March Madness 2014: Odds and Predictions for Top 2nd-Round Matchups

Adam WellsFeatured ColumnistMarch 19, 2014

ATLANTA, GA - MARCH 16:  Head coach John Calipari of the Kentucky Wildcats reacts in the first half against the Florida Gators during the Championship game of the 2014 Men's SEC Basketball Tournament at Georgia Dome on March 16, 2014 in Atlanta, Georgia.  (Photo by Kevin C. Cox/Getty Images)
Kevin C. Cox/Getty Images

Starting on Thursday afternoon, the NCAA tournament is going to engulf the sports world for the weekend. Even though a lot of the games have the potential to be lopsided, the unpredictable nature of March Madness always brings plenty of upsets. 

Devouring the brackets, as you undoubtedly have the last two days, makes it impossible to find a favorite. Studying teams is great to get information, but at some point you bury yourself in numbers that it's possible to create a scenario where all four No. 16 seeds win a game. 

Instead of overloading your brain, let us help you fill out a bracket by examining the best second-round matchups in the NCAA tournament. We will also look at these games against the spread, just to add a little more spice to the picks. 


West Region: No. 7 Oregon (-2) vs. No. 10 BYU (O/U: 167)

Chris Pietsch/Associated Press

Of all the tournament games listed right now, Oregon vs. BYU has the highest over/under at 167. It's easy to see why, as the Cougars rank third nationally with 84.2 points per game and the Ducks are 11th at 81.8 points per game. 

That alone is enough to make this the must-see game of the tournament. Most of the teams at the top of the bracket (Florida, Virginia, Syracuse, Michigan State) play such a slow, plodding style of basketball that it's hard to watch. 

At least Oregon and BYU will be fun and the two teams match up so well against each other that anything less than a close game at the end will be a disappointment. 

Oregon does have better athletes and more diverse scoring across the board, shooting 47 percent from the floor and 39 percent from three-point range. BYU doesn't have as much athleticism and is a lesser shooting team from beyond the arc (36 percent). 

The Ducks will win in thrilling fashion, but take the over. 

Prediction: Oregon 88, BYU 84


East Region: No. 5 Cincinnati (-3.5) vs. No. 12 Harvard (O/U: 124.5)

MEMPHIS, TN - MARCH 14:  Jermaine Sanders #15 of the Cincinnati Bearcats drives with the ball against Lasan Kromah #20 of the Connecticut Huskies during the semifinals of the American Athletic Conference Tournament at FedExForum on March 14, 2014 in Memph
Joe Murphy/Getty Images

With all the love coming Harvard's way in this matchup, it's a surprise to see Cincinnati is still favored to win. It does make you wonder if Harvard is getting too much love coming into this game. 

ESPN's Jay Bilas (subscription required) picked the Crimson to win this game, for no other reason than their scoring depth: 

The Crimson have a good bench and great balance, with Wesley SaundersSiyani Chambers and Laurent Rivard leading the four-time Ivy champions to a showdown against the smashmouth defense of Cincinnati. The Bearcats have one of the great scorers in the field in Sean Kilpatrick and an excellent defensive and rebounding team. Still, the Crimson move on behind their terrific secondary breaks.

There are times we get too caught up in who a team has played and/or beaten. Cincinnati had a strong season in the American Athletic Conference, finishing with the same 15-3 regular-season record as Louisville and going 27-6 overall.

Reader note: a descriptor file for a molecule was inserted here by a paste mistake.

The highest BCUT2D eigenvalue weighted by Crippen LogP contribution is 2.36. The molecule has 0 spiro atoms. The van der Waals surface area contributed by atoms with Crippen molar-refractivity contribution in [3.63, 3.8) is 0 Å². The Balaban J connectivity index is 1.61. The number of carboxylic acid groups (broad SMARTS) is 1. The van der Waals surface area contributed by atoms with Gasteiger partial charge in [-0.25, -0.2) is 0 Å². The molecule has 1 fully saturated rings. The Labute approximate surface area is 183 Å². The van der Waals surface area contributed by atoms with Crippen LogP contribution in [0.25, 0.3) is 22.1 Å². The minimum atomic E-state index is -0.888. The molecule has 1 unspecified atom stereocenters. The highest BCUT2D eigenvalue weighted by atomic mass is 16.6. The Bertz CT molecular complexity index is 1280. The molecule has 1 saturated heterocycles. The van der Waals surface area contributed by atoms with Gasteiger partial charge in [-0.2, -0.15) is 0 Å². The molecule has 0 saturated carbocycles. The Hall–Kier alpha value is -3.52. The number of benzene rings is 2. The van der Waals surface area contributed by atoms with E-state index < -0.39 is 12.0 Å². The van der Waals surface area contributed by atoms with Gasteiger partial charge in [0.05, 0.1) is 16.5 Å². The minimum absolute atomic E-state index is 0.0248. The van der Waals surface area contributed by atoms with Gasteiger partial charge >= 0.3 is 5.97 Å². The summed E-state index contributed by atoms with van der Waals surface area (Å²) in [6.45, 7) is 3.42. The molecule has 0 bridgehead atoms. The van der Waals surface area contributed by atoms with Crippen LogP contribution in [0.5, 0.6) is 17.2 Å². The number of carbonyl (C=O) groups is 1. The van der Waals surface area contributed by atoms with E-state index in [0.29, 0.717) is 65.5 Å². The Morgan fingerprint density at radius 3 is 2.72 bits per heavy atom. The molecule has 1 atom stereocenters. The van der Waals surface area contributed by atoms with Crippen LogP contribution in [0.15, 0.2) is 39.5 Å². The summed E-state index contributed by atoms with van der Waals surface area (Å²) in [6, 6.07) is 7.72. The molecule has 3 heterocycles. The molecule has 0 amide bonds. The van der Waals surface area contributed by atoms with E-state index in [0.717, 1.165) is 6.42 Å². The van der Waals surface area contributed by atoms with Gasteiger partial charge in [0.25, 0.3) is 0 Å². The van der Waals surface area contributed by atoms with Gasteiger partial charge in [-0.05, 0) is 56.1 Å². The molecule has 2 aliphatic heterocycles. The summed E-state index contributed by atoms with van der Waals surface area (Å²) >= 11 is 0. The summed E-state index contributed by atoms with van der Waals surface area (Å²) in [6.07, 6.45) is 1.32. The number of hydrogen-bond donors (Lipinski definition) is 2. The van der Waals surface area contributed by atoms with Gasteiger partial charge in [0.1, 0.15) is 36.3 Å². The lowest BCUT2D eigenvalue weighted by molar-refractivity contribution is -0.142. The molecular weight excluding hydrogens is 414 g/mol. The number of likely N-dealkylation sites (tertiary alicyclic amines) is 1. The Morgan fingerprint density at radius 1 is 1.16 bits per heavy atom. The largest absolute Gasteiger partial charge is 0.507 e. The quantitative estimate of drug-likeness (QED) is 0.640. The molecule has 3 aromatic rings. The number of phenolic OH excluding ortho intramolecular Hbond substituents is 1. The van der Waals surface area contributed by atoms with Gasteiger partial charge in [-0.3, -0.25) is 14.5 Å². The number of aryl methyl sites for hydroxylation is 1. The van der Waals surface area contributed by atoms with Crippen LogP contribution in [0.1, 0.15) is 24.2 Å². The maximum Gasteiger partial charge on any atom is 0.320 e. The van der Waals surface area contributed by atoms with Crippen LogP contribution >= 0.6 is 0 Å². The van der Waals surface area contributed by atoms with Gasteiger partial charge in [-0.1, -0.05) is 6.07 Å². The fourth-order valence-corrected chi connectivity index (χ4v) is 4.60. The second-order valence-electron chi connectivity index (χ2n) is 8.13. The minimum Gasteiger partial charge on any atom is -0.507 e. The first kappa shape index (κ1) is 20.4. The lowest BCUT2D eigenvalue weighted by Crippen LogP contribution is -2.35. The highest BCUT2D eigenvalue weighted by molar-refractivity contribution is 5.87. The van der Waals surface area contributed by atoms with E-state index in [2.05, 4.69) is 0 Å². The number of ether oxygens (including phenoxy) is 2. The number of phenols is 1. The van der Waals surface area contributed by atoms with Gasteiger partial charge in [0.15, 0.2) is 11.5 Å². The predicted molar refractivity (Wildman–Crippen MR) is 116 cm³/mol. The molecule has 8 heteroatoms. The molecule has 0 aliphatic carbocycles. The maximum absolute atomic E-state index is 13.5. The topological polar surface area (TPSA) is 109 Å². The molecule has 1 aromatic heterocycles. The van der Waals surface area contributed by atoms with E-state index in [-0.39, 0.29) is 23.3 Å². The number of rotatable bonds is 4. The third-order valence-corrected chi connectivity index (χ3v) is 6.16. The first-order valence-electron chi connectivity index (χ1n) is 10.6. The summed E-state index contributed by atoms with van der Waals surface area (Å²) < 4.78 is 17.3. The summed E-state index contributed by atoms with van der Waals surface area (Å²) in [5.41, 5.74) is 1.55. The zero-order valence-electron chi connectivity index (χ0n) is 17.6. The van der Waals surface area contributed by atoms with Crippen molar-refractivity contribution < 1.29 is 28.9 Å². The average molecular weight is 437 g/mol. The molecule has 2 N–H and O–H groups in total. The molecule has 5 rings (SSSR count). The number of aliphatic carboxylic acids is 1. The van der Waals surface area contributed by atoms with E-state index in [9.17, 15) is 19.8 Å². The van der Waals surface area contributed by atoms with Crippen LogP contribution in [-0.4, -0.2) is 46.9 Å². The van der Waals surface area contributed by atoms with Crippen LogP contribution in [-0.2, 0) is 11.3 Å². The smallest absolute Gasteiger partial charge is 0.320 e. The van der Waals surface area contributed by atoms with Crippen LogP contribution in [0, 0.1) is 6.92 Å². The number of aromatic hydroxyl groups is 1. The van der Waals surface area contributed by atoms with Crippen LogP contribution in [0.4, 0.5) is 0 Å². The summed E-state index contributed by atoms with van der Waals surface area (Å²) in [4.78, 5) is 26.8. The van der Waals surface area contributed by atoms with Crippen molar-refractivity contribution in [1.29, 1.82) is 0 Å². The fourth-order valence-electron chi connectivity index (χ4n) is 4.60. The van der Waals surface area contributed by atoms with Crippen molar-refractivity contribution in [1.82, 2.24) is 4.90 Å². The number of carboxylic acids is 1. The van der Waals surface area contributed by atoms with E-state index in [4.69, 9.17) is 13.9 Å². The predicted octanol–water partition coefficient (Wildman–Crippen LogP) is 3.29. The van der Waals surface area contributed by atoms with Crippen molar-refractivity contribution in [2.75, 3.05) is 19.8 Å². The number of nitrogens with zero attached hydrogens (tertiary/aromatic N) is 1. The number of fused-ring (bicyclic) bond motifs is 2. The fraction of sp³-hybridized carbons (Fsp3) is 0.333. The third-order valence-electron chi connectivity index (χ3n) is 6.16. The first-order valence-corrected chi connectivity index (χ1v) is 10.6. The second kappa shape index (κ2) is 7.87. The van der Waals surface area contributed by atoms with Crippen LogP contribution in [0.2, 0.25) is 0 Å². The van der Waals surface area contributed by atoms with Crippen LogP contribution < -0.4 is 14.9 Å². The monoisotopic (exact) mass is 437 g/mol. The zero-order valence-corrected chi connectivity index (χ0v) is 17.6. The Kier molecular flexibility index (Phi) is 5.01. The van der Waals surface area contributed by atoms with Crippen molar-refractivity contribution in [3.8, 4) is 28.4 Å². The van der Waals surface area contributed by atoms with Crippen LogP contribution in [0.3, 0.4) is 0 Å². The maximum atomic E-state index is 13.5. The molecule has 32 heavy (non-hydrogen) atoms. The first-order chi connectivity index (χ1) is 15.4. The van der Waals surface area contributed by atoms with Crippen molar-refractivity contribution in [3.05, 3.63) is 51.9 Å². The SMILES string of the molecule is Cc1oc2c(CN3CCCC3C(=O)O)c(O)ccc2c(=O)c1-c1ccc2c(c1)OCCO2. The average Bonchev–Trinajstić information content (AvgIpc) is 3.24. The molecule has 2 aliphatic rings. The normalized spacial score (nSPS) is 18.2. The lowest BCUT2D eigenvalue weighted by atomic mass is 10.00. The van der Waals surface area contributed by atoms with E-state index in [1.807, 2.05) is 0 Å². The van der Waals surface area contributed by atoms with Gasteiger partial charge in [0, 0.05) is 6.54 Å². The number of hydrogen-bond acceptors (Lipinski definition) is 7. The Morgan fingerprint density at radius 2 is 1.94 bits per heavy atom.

The Bearcats have wins over Louisville and Connecticut, compared to a Harvard team that won two games against teams in the RPI Top 100. Those resumes point to a Cincinnati romp. 

But you have to look at matchups. Harvard has five players averaging at least 10 points per game and shoots 39 percent from three-point range as a team. 

Of course, Cincinnati has the best player on the court in Sean Kilpatrick. As we see every year in the tournament, one great, dynamic star can carry a team. It's going to be an excellent game. 

Prediction: Harvard 57, Cincinnati 54


Midwest Region: No. 8 Kentucky (-4) vs. No. 9 Kansas State (O/U: 131)

ATLANTA, GA - MARCH 16:  Julius Randle #30 of the Kentucky Wildcats drives against Casey Prather #24 of the Florida Gators in the first half during the Championship game of the 2014 Men's SEC Basketball Tournament at Georgia Dome on March 16, 2014 in Atla
Kevin C. Cox/Getty Images

There are three teams with the ability to fascinate and perplex in this tournament: Oklahoma State, Kansas and Kentucky.

Oklahoma State is playing well entering the tournament, with Marcus Smart playing up to his potential by averaging 19.6 points and five assists per game this month. Kansas has to play without center Joel Embiid until the second weekend, if the Jayhawks get that far. 

Then there is Kentucky. John Calipari's group was supposed to be the greatest collection of freshman talent in the history of college basketball, even ranking No. 1 in the AP preseason poll. 

Despite having all the talent in the world, youth and inexperience has hindered Kentucky all season. The Wildcats did have a strong showing in the SEC tournament, losing to No. 1 Florida by one point in the championship game. 

That could be a sign Kentucky is starting to hit its stride, which makes it a dangerous team in the NCAA tournament. 

Of course, Kansas State has freshman Marcus Foster leading the charge and an excellent inside player in Thomas Gipson. These Wildcats have lost three consecutive games to end the year, but the last two came by a combined eight points. 

If Kentucky's inexperience lingers, it's going to be an early exit for the greatest recruiting class ever. Don't count on it, though. 

Prediction: Kentucky 67, Kansas State 62


Note: All odds courtesy of

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